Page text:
Date of Award


Document Type



Edith Cowan University

Degree Name

Doctor of Philosophy


School of Medical Sciences


Faculty of Health, Engineering and Science

First Supervisor

Professor Ralph Martins

Second Supervisor

Professor Markus Wenk

Third Supervisor



Alzheimer’s disease (AD), the commonest form of dementia, is a chronic, progressive neurodegenerative disease which manifests clinically as a slow global decline in cognitive function, including deterioration of memory, reasoning, abstraction, language and emotional stability, culminating in a patient with end-stage disease, totally dependent on custodial care. With an ageing population, there is predicted to be a marked increase in the number of people diagnosed with AD in the coming decades, making this a significant challenge to socio-economic policy and aged care. Currently there is no cure for AD and while current therapies may temporarily ameliorate symptoms, death usually occurs approximately 8 years after diagnosis. Attention is now being directed to the discovery of biomarkers that may not only facilitate pre-symptomatic diagnosis but provide an insight into aberrant biochemical pathways that may reveal potential therapeutic targets. AD pathogenesis develops over many years before clinical symptoms appear, providing the opportunity to develop therapy that could slow or stop disease progression well before any clinical manifestations develop.

Research and understanding of AD pathology has been driven in recent years by advances in technologies, enabling the precise investigation of the lipidome; the repertoire of lipid species present in cells and tissues that reflect the net effect of gene and protein expression, which in turn are influenced by the cellular environment. Lipidomic studies have identified abnormal lipid metabolism as a key component of the pathological processes which lead to the development of AD. Therefore, lipidomic studies are crucial for advancing the understanding of AD pathology and for identifying potential therapeutic targets; these studies may also facilitate biomarker discovery. Many studies have reported abnormal lipid profiles in both AD plasma and brain tissue.

This thesis investigated plasma lipid species using a “shotgun” lipidomics approach by electrospray ionisation tandem mass spectrometry (ESI/MS/MS). Additionally, Phospholipid Transfer Protein (PLTP); a protein involved in lipid metabolism was assayed using a commercial kit. The utility of these analytes as potential AD biomarkers was investigated by testing plasma samples from the highly characterised Australian Imaging, Biomarkers and Lifestyle (AIBL) study. The study cohort comprised over 1000 participants at inception who were classified as either healthy control (n=733), mild cognitive impairment (MCI, n=125) or AD (n=204): Samples from the baseline and 18 month follow-up time points were utilised. Plasma PLTP activity levels were measured in a subset of the baseline samples (n=259). Lipid and PLTP measurements were analysed in conjunction with supplementary neuroimaging and blood biomarker data collected as part of the AIBL study.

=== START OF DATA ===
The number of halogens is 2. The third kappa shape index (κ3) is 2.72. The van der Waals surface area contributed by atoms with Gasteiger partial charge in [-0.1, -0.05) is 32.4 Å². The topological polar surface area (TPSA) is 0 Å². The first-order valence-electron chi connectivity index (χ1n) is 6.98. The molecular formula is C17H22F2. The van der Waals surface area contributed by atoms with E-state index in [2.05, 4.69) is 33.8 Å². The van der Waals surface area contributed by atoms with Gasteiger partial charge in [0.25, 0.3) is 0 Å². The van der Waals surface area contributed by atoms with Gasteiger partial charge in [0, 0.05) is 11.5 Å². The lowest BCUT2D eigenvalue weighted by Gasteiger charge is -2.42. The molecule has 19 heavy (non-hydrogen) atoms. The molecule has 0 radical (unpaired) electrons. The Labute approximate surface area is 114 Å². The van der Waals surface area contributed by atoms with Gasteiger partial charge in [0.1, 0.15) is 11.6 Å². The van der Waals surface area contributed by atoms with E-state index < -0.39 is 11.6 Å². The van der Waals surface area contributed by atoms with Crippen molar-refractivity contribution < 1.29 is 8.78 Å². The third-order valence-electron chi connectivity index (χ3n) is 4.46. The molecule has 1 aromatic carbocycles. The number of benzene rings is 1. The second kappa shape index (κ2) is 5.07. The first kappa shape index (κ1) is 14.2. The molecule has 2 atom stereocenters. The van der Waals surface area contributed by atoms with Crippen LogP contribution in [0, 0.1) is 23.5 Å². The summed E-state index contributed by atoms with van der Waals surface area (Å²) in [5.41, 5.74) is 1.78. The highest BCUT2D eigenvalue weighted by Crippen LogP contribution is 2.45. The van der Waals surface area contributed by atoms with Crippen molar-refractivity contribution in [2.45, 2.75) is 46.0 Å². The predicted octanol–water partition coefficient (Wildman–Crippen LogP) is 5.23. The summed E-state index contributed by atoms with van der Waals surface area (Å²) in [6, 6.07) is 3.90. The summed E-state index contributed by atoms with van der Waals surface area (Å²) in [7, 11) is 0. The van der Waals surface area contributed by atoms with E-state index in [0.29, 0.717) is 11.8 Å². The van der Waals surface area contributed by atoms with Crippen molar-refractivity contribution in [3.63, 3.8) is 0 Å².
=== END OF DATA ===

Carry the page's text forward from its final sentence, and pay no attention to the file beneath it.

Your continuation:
The thesis identified significant differences in several plasma lipids between clinical classification groups, including several ceramide, sphingomyelin (SM), phosphatidylethanolamine (PE), phosphatidylcholine (PC) and plasmalogen species. Additionally, a panel of lipids was identified which could distinguish AD participants from healthy controls with a sensitivity and specificity of 80%. Plasma PLTP activity was significantly lower in AD and MCI groups compared to healthy controls, and levels correlated with plasma Aβ in all groups and cerebral Aβ in the healthy controls.

The results of this thesis validate and extend previous findings reported in the literature. The current findings provide evidence to indicate that several lipid species and PLTP show promise as potential blood biomarkers of AD. Further investigation using a targeted lipidomics platform and prospective longitudinal follow-up is warranted.